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The Hiroshi Hayashi Land

Below content is from Monadnock Ledger Transcript article by Francie Von Mertens, published January 29, 2015.

Every piece of land has a story to tell.

Hiroshi Hayashi’s legacy lives on through 100-plus acre parcel conserved by the Harris Center.

Every parcel colored green on a town’s map of conservation lands has a story. It’s a story about choices made to hand land down to future generations unchanged. It’s about people and their connection to the land.

The most recent Peterborough story has to do with Hiroshi Hayashi, called “Hiroshi” by just about everyone who knew him, dressed in chef ’s white, at his Latacarta Restaurant in downtown Peterborough. The Latacarta Dinner on the menu was a work of culinary art that changed monthly to reflect the seasons. Who knew vegetables and grains could taste so good and satisfy so completely? I imagine carnivores converted to vegetarians by the Latacarta Dinner.

One of our daughter’s first jobs was there. It was a family effort trying to keep her one white blouse over one black skirt presentable. That was the uniform for the Latacarta wait staff overseen by Barbara Sustick.

Hiroshi and Barbara prepared the meal at Anna’s wedding 15 years later.

HiroshiViewBrookHiroshi’s deep connection to food carried over to the land. He bought Richard and Betty Lindhe’s place to the far northwest of Peterborough along Route 137. Betty was the longtime school librarian at Peterborough Elementary. With this week’s blizzard fresh in mind, there’s a story relayed by Barbara of snow one winter reaching so high the five Lindhe children could climb up and slide off the barn roof. The Lindhes sold to Hiroshi in 1986 with the understanding that the land would not be developed, that other generations would know their land stretching down along Nubanusit Brook just as they did.

Hiroshi talked with the Peterborough Open Space Committee about his desires for conservation. One gray April day he led us along an old farm road down to the Nubanusit. We didn’t succeed back then, six years ago, despite plans and inquiries and fundraising ideas.

Hiroshi died three years later, and his family respected his wishes that the land remain intact. A buyer — called a “conservation buyer” — was the goal, someone who would conserve the land, really, truly, legally. Forever.

In time, the Harris Center became that buyer, assisted in part by a grant from Peterborough’s land fund. The Conservation Commission and Select Board voted unanimously to support the $50,000 grant. The case for support was easy: over 100 acres of farmland and forest that link to other significant conserved lands; wetland and shoreland (excellent wildlife habitat); a trail that links across the river to Sargent Center’s trails by means of a pull-along skiff or a cable bridge.

Barbara Sustick was part of the conservation efforts over the years. She knew Hiroshi’s ties to the land and his desire to conserve it, and had lived there herself, walking the old farm trails. When she heard the project was completed, she asked if that meant she could walk those trails. It was a rhetorical question, I think, asked in gratitude and wonder that indeed she — and others — could. Forever.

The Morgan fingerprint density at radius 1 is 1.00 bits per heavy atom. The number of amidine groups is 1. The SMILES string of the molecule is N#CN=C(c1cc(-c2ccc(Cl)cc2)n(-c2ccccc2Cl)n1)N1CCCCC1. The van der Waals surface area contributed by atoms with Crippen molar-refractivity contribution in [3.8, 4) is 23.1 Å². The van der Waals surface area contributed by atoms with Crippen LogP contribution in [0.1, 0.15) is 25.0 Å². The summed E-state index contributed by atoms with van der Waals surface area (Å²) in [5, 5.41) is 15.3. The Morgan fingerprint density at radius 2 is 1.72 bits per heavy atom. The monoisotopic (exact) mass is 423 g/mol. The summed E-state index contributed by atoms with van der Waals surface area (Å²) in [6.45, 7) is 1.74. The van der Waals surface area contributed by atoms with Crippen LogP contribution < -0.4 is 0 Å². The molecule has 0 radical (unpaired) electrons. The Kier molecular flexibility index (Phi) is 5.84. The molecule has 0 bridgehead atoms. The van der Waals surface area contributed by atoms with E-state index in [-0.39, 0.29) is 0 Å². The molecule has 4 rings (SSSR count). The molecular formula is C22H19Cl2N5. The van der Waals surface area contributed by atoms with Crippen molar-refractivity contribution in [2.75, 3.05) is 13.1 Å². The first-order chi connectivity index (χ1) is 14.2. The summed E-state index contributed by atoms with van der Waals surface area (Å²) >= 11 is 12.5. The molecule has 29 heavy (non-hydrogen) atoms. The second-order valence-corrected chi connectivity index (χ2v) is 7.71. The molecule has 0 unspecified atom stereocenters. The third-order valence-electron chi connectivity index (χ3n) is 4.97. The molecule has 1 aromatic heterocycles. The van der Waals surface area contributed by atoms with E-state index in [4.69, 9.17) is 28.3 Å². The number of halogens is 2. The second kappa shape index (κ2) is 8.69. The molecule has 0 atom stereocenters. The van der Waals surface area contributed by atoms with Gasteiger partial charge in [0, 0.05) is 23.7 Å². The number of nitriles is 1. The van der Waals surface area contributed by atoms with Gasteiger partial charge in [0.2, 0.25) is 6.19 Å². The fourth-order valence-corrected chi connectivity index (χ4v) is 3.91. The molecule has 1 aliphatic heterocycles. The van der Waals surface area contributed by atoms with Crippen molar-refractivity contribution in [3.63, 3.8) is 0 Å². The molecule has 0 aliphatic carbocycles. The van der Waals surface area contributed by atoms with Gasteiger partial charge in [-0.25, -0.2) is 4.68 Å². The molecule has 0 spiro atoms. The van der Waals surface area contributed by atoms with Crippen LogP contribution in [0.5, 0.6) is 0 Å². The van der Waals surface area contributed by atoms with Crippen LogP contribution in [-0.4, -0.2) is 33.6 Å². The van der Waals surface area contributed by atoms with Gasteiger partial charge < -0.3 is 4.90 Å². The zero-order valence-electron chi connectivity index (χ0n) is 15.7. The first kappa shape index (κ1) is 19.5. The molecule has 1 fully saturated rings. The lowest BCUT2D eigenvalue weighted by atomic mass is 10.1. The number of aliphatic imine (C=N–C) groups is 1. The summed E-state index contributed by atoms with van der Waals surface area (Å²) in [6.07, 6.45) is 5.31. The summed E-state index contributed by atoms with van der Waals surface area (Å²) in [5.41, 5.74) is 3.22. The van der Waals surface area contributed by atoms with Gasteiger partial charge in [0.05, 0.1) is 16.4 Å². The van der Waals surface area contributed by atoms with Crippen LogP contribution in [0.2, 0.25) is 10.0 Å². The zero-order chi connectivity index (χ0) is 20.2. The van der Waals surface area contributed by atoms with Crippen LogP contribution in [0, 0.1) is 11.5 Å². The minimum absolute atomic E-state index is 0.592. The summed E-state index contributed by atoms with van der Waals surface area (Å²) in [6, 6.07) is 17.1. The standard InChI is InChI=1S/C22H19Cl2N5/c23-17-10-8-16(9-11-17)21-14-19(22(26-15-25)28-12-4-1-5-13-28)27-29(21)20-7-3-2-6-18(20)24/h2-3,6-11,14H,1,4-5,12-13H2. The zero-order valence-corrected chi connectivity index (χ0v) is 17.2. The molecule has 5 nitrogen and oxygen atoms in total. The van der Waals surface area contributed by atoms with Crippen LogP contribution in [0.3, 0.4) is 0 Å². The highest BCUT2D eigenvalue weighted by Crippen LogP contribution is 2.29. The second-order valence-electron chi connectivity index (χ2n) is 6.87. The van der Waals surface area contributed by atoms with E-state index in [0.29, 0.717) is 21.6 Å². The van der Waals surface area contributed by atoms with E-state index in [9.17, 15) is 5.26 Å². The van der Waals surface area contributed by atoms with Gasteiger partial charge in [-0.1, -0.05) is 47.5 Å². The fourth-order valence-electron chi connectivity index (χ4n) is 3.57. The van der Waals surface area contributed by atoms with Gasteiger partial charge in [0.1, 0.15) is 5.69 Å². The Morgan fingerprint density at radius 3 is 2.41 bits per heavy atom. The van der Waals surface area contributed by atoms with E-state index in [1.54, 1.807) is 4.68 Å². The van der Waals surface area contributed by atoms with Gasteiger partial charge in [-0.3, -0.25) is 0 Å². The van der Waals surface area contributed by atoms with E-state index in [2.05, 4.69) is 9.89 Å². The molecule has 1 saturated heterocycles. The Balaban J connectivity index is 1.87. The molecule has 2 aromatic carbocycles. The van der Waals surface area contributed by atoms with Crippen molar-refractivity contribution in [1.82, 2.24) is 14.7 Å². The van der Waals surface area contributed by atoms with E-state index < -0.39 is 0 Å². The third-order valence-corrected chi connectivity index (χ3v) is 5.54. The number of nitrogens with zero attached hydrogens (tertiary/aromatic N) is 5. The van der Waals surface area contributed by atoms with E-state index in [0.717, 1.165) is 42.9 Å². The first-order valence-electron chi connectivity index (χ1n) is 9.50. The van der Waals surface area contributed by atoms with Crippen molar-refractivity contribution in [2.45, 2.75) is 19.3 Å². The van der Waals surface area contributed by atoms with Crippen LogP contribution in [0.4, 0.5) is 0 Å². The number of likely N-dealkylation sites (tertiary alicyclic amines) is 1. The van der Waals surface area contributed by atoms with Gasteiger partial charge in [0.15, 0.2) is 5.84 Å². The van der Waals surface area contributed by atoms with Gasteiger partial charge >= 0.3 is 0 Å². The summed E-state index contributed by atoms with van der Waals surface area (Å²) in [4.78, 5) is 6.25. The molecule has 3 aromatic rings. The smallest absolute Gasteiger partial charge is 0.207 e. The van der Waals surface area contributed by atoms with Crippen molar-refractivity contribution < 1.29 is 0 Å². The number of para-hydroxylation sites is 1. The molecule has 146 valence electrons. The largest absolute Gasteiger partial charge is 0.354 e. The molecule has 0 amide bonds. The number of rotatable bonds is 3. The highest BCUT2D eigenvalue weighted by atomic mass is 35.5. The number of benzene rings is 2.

A Harris Center hike last Sunday to explore the land drew a large group — the largest he’s seen on an outing, said Eric Masterson, the Harris Center’s land protection staffer. Harris Center head Jeremy Wilson talked a bit about Hiroshi. Jeremy moved here a few years ago, but has local family ties and he knew Latacarta Restaurant well. Come spring, and blossoms on the old apple trees, he said there will be a grand celebration of the Hiroshi Hayashi conservation land.

As postscript, there’s more than one story to every parcel colored green, but they go back too far in time to truly know. An online search of the Registry of Deeds finds an 1887 deed written in elegant cursive recording sale of the “real estate of said Nathan Holt,” including the “Holt house” and “Scott pasture,” to Mary Mc-Clenning Turner of Boston. The deed mentioned a right of way “across the cow pasture” for neighbor Joshua Richardson and his assigns, but subsequent deeds dropped that reference. Her McClenning middle name suggests Mary Turner grew up in Dublin and was related to the large Richardson clan.

The Turners ran an early B&B, a practice that became common when rail put the region in easy reach of Boston. Farms often added income by putting up city folk escaping city heat and congestion. Bank foreclosure on the Turner son in 1928 suggests that more income was needed. The bank sold to Raymond and Anna Davis but not until 1943. Barbara said there was a fire at some point, and perhaps that explains the foreclosure and 15-year time gap between family owners. She also said Mr. Davis often commented that his wife slept in Dublin and he in Peterborough. Town lines converge at the house site, with Harrisville close by as well. The Davises sold to Richard and Betty Lindhe in 1968.

Deeds and town histories provide just the bare bones, with so many stories lost to time. Whose children ran down the cow path on hot summer days to swim in the Nubanusit — called Goose Brook in the old deeds? Who cleared the land for pasture, built the stonewalls, laid the barbed wire? Who heard whistles announcing the milk train that made many stops to pick up farm produce for the city, or trains that delivered farm guests who needed to be picked up at the station?

I imagine many people — past, present and future — pleased that one town’s conservation map has one more history-rich and natural resource-rich parcel colored green.
A pull-along skiff crossing the brook. 

Hiroshi Flowers - Copy

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